It seems like such a simple equation: If a murderer is sentenced to life in prison, he should stay in prison until he dies. Polls have shown that a majority of Canadians support the idea of automatic life without parole, preferring it to the reinstatement of the death penalty, if given the option between the two.
The Harper government is right there with them. It plans shortly to introduce legislation that would make life without parole the automatic sentence for killers of on-duty police and jail guards, and anyone who kills during a sexual assault, a kidnapping or a terrorist act. It could also apply, at a judge's discretion, to a particularly brutal slaying that shocks society.
"Canadians do not understand why the most dangerous criminals would ever be released from prison," the government said in its 2013 Throne Speech. "For them, our government will change the law so that a life sentence means a sentence for life."
The problem is that, if Canadians believe that the most dangerous criminals – the ones serving the current sentence of 25 years without parole eligibility – are walking free as soon as they hit the 25-year mark, it is because they have been misinformed. It is untrue to contend that the types of murderers targeted by the pending Tory legislation have any real chance of getting parole.
There are numerous examples of dangerous criminals who remain in prison until they die, the serial killer Clifford Olson being among the most notorious. Just last October, Justin Bourque, the Moncton man who pleaded guilty to three counts of first-degree murder in the brutal killings of three RCMP officers, was sentenced to 75 years without parole eligibility. He, too, will die in prison.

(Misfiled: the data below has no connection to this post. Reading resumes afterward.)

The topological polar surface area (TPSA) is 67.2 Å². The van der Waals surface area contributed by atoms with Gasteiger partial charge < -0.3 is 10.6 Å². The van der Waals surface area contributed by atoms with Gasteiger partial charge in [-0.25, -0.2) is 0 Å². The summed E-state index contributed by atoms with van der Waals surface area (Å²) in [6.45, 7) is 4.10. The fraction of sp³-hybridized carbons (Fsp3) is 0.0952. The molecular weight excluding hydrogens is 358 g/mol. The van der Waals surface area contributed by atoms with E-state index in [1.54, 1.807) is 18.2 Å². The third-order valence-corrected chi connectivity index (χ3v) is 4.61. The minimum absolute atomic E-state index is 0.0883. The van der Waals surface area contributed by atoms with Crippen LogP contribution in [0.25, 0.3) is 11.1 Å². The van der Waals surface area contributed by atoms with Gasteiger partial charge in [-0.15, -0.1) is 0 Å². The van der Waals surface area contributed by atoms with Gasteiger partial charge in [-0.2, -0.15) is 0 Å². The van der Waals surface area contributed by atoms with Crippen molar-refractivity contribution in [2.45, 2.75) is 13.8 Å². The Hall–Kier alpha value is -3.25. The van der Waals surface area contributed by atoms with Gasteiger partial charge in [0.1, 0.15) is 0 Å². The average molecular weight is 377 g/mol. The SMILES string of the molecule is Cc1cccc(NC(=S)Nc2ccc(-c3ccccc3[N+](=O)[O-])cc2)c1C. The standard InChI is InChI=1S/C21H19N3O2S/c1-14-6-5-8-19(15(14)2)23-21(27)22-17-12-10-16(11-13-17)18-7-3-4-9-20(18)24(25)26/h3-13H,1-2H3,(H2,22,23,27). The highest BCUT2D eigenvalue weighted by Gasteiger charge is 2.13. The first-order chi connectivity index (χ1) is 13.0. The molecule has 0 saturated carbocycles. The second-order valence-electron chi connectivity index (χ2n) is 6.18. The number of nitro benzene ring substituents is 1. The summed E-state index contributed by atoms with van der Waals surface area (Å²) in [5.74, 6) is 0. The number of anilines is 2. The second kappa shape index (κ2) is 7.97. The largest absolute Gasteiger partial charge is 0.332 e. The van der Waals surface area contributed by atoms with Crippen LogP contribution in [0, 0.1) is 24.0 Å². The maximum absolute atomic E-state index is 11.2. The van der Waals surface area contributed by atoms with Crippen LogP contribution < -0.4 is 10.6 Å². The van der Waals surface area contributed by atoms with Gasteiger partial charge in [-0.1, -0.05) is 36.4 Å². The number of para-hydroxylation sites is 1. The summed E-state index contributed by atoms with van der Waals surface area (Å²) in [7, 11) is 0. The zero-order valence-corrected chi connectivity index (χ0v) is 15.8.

So what's the problem? Canada does not need automatic life without parole. It is a cruel punishment that risks failing the constitutional test of being proportionate to both the crime and the criminal. It is also self-defeating, in that a person who murders one police officer or one kidnap victim would get the exact same sentence as the person who murders five, or 10, or 20.
Worst of all, it undoes the progress Canada made when it abolished the death penalty in 1976. Canadians have struggled with the fact that the alternative to the finality of capital punishment is the perpetual obligation created by rehabilitation and parole. But that was our choice, and it was a good one. Since the end of the death penalty, the murder rate in Canada has been cut in half.
The Harper government says the justice system is deficient because murderers don't get their so-called just deserts. But the country put the medieval notion of eye-for-an-eye justice behind it in 1976. We don't automatically condemn people to die in prison any more, and we shouldn't go back to that.